Humanists Challenge Congressional Prayer Caucus

Anti-secular congressional group has gone unchallenged

Posted Dec 06, 2012

In an interview on Fox News on Tuesday, Rep. Randy Forbes (R-VA) called the American Humanist Association (AHA) “extremist” because the group launched a campaign to inform newly elected members of Congress about the anti-secular agenda of the Congressional Prayer Caucus (CPC).  The AHA sent a letter to incoming lawmakers last month in an effort to dissuade them from joining the caucus, which has long avoided public scrutiny. (Full disclosure: I am currently the AHA’s president.)

Over a hundred members of Congress – nearly one in four – belong to the CPC, which was formed by Forbes in 2005, and for many the decision to join must have been a no-brainer. If your district has a noteworthy base of politically engaged, conservative Christian voters, associating with the CPC would be a way of appeasing them with no apparent downside.

The Washington-based AHA is seeking to change that. Using the CPC’s own stated agenda as evidence, the AHA is arguing that membership in the CPC is an expression of hostility to secular constituents. Given that seculars are a growing and increasingly visible demographic, legislators should think twice before joining a caucus that is committed to marginalizing these constituents.

The CPC is vocal on a wide range of issues, most of which could be described as “culture war” battles. One CPC-supported proposal, for example, seeks the erection of “In God We Trust” signs on all public buildings. Not only would the significant cost of such a measure seem wasteful in the midst of lean economic times, but the proposal is also an overt attack on America's secular demographic. Little consideration is given to the taxpaying atheist family that would be sending its children to school each day to be faced with highly visible signage – paid for with their tax dollars – advocating for god-belief, implicitly suggesting that nonbelievers are less patriotic.

The supremacy of theistic religion – and implicit condemnation of secularity – is the consistent drumbeat of the caucus. Whereas most legislative caucuses focus on niche interests (such as the Congressional Bike Caucus or the Congressional Diabetes Caucus) or minority interests (such as the Congressional Black Caucus or the Congressional Hispanic Caucus), the CPC is unique in that it focuses on majoritarian dominance. As such, it’s about as necessary as a Congressional White Caucus.

The CPC web site insists, in a statement demonstrating that it is oblivious to secular citizens, that it seeks to help Americans recognize the “vital role” that prayer plays “in uniting us as a people.” Through the legislative process, the site says, the CPC seeks “to assist the nation and its people in continuing to draw upon the benefit from this essential source of our strength and well-being.” Thus, in its own words the CPC is determined to promote religion and marginalize secular Americans.

And the CPC is willing to pursue radical means to achieve its ends. One proposal, deceptively described as a proposal “to protect the right of elected officials to express their religious beliefs,” would have removed all Establishment Clause cases involving prayer by public officials from the jurisdiction of federal courts. The caucus also devotes resources to such matters as “recognizing the significant impact of the Ten Commandments on America’s development,” fighting to keep “under God” in the Pledge of Allegiance, and advocating for a National Year of the Bible.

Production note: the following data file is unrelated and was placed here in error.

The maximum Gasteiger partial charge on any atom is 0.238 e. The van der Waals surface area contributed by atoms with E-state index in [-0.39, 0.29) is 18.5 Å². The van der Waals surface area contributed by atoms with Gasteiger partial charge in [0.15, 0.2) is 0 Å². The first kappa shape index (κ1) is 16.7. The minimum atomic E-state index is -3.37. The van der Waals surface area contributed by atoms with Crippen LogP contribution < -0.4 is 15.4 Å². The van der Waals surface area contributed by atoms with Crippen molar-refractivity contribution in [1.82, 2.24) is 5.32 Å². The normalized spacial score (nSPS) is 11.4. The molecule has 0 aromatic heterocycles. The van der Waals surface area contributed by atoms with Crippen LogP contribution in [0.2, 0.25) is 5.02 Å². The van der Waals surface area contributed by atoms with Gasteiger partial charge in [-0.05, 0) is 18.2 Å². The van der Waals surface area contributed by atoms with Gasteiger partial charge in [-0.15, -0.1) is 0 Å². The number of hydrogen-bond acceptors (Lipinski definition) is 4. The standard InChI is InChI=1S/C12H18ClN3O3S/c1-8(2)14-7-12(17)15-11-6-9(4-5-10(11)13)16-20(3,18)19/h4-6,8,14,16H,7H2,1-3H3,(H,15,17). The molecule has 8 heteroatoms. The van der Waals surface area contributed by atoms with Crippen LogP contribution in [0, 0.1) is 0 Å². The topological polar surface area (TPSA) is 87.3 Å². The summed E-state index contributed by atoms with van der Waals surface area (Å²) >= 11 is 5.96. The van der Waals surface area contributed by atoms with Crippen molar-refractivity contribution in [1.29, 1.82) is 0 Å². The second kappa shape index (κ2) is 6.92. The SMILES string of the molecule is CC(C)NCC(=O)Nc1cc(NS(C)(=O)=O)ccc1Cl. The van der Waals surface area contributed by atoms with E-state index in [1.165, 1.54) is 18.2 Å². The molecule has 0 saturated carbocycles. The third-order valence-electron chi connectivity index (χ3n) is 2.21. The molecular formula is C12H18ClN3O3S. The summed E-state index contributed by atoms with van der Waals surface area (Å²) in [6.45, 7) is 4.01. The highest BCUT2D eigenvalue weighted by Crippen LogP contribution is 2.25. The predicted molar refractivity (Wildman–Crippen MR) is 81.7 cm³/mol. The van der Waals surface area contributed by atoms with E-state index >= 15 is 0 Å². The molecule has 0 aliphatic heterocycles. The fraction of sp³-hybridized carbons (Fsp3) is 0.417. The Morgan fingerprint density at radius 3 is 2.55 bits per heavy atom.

Though it is a product of federal legislators, the CPC doesn’t even limit itself to federal issues. When a Colorado state court decided that a state law declaring a Colorado Day of Prayer (as opposed to the federal government’s National Day of Prayer) violated the state’s constitution, the CPC vocally objected, even though surely its members have little knowledge or expertise on Colorado state law.

Such trivial details, however, are unimportant to the CPC, which sees any effort to enforce church-state separation as hostility. Hence, the CPC objected to a Fourth Circuit decision that said prayers at legislative sessions cannot be overly sectarian. In the case in question, Joyner v. Forsyth County, a North Carolina county panel was opening its meeting with prayers that referenced Jesus and Christianity, sectarian favoritism that clearly runs afoul of the First Amendment’s Establishment Clause. The CPC, joining in an amicus brief filed by fundamentalist Christian groups, unsuccessfully argued that the decision should be reversed.

Predictably, in light of the repeal of “Don’t Ask, Don’t Tell,” the CPC expresses grave concern for the “religious freedom” of service members whose religious beliefs “conflicted with homosexual behavior.” (The CPC doesn’t explain, of course, how one service member’s sexual orientation could infringe on the religious freedom of another.) And completely ignoring a high-profile scandal that engulfed the Air Force in recent years involving fundamentalist Christians who were brashly proselytizing at the Air Force Academy, the CPC refers to efforts to reign in the aggressive fundamentalism and religious favoritism as “hostility to faith in the Air Force.”

The religious advocacy exhibited by the CPC is obvious, but rarely are the legislators who take part in this advocacy called out for this blatantly discriminatory agenda. The AHA points out that any systematic effort to promote religion necessarily discriminates against millions of taxpaying secular citizens. This, to Forbes, is extremism.

David Niose's new book is Nonbeliever Nation: The Rise of Secular Americans.